THIS AVALANCHE ADVISORY EXPIRED ON January 9, 2018 @ 7:00 am
Avalanche Advisory published on January 8, 2018 @ 7:00 am
Issued by Andy Anderson - Tahoe National Forest

As more snow, rain, and wind impact the forecast area over the next 24 hours, human-triggered avalanches will be likely and natural avalanches will be possible especially later today and during the night. Avalanche problems include persistent slabs, loose wet avalanches, and wind slabs. CONSIDERABLE avalanche danger will exist at all elevations. Avalanches could involve enough snow to bury a person. Dangerous avalanche conditions will exist across the forecast area.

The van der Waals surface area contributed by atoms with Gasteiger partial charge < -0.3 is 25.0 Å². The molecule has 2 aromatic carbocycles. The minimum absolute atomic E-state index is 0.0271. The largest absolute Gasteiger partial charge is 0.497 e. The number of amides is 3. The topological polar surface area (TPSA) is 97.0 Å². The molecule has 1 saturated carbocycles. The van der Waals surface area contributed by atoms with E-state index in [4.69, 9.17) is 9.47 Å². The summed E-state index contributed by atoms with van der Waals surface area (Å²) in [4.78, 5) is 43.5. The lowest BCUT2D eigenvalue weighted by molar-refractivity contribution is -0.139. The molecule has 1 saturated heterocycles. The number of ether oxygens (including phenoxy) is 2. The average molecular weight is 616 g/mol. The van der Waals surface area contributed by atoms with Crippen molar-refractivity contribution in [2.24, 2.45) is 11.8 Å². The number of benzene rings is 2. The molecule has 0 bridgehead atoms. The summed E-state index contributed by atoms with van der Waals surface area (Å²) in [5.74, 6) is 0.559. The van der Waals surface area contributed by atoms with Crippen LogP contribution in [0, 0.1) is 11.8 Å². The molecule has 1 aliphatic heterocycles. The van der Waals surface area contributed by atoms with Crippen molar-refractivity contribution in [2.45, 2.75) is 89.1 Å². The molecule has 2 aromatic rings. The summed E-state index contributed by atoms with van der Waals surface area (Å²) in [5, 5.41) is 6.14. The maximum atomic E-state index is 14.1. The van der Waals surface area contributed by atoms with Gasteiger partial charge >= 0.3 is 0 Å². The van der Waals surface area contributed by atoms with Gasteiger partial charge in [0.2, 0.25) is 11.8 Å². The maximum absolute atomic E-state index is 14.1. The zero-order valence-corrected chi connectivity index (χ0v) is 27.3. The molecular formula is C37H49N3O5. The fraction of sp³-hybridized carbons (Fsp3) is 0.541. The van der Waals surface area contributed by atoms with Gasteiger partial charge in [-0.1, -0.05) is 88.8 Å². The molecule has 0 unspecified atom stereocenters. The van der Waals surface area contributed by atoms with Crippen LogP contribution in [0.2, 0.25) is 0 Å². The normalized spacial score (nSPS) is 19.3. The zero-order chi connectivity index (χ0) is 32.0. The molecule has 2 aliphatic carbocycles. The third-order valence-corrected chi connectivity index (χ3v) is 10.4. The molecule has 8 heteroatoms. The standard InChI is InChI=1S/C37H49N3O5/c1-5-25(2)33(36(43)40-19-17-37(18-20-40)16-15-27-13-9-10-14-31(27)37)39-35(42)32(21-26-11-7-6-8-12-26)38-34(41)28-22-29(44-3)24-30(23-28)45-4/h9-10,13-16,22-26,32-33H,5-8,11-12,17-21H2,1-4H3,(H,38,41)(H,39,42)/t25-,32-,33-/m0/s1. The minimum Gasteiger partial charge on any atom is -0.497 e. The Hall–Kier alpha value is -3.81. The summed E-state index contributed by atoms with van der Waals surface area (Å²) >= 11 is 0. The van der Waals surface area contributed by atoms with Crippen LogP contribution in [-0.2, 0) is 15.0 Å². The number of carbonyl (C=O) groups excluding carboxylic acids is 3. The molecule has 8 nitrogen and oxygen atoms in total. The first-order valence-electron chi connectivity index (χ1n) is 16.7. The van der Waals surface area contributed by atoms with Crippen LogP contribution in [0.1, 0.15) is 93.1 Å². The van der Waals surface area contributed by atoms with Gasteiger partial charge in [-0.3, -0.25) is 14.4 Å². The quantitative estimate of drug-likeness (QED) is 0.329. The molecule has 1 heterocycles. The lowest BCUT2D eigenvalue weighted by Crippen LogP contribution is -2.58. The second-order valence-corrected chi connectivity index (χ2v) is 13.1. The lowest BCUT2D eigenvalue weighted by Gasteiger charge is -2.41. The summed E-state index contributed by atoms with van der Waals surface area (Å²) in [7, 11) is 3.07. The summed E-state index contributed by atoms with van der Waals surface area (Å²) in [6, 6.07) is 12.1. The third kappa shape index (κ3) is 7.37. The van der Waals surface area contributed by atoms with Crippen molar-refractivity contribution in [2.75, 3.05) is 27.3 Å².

3. Considerable

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Above Treeline
Dangerous avalanche conditions. Careful snowpack evaluation, cautious route-finding and conservative decision-making essential.

3. Considerable

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Near Treeline
Dangerous avalanche conditions. Careful snowpack evaluation, cautious route-finding and conservative decision-making essential.

3. Considerable

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Below Treeline
Dangerous avalanche conditions. Careful snowpack evaluation, cautious route-finding and conservative decision-making essential.
    Dangerous avalanche conditions. Careful snowpack evaluation, cautious route-finding and conservative decision-making essential.
Avalanche Problem 1: Persistent Slab